Changing Waters by Rick Haynes
On the far side of Georgioupolis a fast running river brings ice cold melt from the majestic White Mountains. Legend has it all the waters flowing to the sea were nectar from the gods, blessing man with the gift of life. Poseidon would swim the depths, protecting the people and provide safe anchorage for their boats.
But nowadays the gods are unimportant, almost forgotten.
Fish and small mammals thrive along the lowest part of the river as the dense vegetation gives them cover from the prying eyes of man.
Near to the sea, the river widens and cuts in two a sandy beach stretching for miles. The mouth changes year on year, sometimes quite dramatically as huge sand bars appear, altering the flow. Offshore, but in shallow water, the seagulls flock in their hundreds to rest and squabble, their raucous voices never-ending. A seafront taverna has often had to rebuild its sea defences in the spring after the rushing waters had washed away the sand in winter. Otherwise, last year’s sunbeds would be covered in a meter of water.
Over the years we have often sought out a tiny café right by the water’s edge. It lay three hundred meters back from where the freshwater met the salt of the sea. Hidden by reeds it exuded a timeless feel as if waiting to be discovered. With seating for ten people, it was cosy and old fashioned but the salads and meats were excellent and the people as friendly as our own family. We could feed the ducks without moving from our seats and watch the small fish as they nibbled at the leftovers.
An old bridge from the main beach ran to the café in the reeds on the far side but most tourists ignored it, preferring the new one nearer to the river mouth. We always drove to the house adjacent to the café, parked and took the short walk to our little oasis. Unlike most visitors, we never needed to trudge through the soft sand on the far beach and cross the bridge, but their loss had been our gain. With expectations running high we made the journey, parked as usual and stopped.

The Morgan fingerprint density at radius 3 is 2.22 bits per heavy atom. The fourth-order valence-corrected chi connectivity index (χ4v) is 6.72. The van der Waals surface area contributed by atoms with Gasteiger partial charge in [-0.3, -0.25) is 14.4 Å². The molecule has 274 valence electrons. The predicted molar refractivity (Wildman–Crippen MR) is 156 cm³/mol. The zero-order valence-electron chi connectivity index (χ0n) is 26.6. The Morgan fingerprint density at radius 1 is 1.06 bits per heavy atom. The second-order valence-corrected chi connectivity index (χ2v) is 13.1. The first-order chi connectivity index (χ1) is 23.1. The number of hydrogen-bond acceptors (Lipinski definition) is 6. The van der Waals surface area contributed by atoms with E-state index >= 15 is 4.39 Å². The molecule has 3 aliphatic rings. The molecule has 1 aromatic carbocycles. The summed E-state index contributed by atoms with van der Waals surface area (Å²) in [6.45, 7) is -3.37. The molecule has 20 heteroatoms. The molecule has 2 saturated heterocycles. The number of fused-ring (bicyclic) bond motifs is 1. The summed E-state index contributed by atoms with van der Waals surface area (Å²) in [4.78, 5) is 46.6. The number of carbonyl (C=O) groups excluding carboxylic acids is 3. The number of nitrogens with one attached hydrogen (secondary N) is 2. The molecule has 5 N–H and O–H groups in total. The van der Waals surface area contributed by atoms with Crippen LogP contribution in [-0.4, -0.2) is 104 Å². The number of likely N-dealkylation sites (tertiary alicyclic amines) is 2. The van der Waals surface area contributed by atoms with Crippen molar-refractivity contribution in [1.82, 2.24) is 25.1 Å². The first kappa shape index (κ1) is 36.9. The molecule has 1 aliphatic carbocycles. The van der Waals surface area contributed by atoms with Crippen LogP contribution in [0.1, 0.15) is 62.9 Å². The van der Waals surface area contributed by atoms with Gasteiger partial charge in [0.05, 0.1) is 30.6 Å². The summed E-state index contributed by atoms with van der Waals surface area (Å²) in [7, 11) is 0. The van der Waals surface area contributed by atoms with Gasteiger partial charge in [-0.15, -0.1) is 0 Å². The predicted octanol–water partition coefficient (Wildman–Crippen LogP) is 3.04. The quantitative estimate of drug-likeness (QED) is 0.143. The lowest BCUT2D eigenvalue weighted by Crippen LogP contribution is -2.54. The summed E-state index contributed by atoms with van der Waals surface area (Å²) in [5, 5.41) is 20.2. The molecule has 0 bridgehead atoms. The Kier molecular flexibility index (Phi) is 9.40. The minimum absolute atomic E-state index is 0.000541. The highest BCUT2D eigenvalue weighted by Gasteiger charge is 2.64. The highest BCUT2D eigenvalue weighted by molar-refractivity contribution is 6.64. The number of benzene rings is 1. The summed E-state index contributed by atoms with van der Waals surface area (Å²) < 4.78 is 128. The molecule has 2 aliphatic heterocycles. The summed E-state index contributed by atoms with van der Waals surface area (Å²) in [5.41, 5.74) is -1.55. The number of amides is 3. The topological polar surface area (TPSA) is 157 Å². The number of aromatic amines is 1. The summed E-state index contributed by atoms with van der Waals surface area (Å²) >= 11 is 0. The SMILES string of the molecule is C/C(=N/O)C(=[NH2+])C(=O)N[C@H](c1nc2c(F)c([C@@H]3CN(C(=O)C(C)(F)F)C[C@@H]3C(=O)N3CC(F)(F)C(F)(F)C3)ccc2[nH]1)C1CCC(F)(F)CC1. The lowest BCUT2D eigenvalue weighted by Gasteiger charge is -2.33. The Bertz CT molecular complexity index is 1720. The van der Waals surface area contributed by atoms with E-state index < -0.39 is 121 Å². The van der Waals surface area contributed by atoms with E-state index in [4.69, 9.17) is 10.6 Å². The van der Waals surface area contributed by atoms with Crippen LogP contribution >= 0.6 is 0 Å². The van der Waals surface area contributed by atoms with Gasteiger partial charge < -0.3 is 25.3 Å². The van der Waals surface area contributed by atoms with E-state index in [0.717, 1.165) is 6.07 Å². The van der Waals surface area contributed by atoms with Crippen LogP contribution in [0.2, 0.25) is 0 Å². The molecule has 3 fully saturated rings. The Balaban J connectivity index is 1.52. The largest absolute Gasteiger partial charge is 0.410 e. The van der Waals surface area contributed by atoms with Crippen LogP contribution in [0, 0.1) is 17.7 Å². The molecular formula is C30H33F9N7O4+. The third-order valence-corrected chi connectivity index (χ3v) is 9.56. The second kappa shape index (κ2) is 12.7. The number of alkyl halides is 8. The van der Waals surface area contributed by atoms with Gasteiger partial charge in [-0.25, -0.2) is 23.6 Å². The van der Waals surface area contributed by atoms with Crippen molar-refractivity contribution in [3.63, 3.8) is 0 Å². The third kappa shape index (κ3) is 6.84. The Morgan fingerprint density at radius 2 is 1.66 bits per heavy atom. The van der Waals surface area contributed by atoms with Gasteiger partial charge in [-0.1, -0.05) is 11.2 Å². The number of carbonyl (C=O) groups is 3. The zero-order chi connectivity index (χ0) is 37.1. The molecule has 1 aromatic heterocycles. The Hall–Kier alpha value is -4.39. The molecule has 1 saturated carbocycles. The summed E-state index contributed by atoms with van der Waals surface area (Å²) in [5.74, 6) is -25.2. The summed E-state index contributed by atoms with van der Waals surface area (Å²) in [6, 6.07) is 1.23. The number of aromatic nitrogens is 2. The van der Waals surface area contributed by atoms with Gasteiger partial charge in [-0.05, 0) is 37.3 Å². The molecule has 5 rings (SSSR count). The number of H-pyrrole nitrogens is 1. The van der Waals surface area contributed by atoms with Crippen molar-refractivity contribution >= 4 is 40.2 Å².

The house was shut. We could see the wooden furniture rotting in the heat and the sunbeds rusting in the garden. We looked at an uninterrupted view of the river. Our little oasis of a café was no more. We later found out that it had been washed away in the winter storms, as had most of the bridge leading from the beach. Unable to afford the cost of insurance the owners could not find any spare funds to rebuild. Like so many Cretans the cost of austerity had cost them dearly and so another small family business had disappeared.
My wife wiped away a single tear and my eyes searched longingly for a return to yesteryear. We stood on all that remained of the small stone jetty and let our minds amble back, but no matter how hard we tried everything good about this small place had gone. Even the ducks and small fishes had vanished.
We shook our heads and sighed, knowing it was time to move on.
There was a small track leading from the garden which ran adjacent to the river and its journey to the sea. Rather than return to the main road, we decided to follow it. Within a couple of minutes, we emerged from a screen of thick bushes and into a small public car park. The view was superb. We were close to the freshwater shoreline and could see the new bridge to our left. Being six, perhaps seven meters higher we had a panoramic view in both directions. Only the locals and the previous owners of the house would know about this place. To the right, we espied the large taverna that had recovered its lost sand and their new and large notice. The nicely maintained car park was only available to guests using their sunbeds and facilities. Fair enough I thought, they have to recoup the winter storm costs somehow. Yet, even with our little café gone, we couldn’t visit another one so close. Our hearts were elsewhere and no matter what, we wouldn’t tarnish our wonderful memories.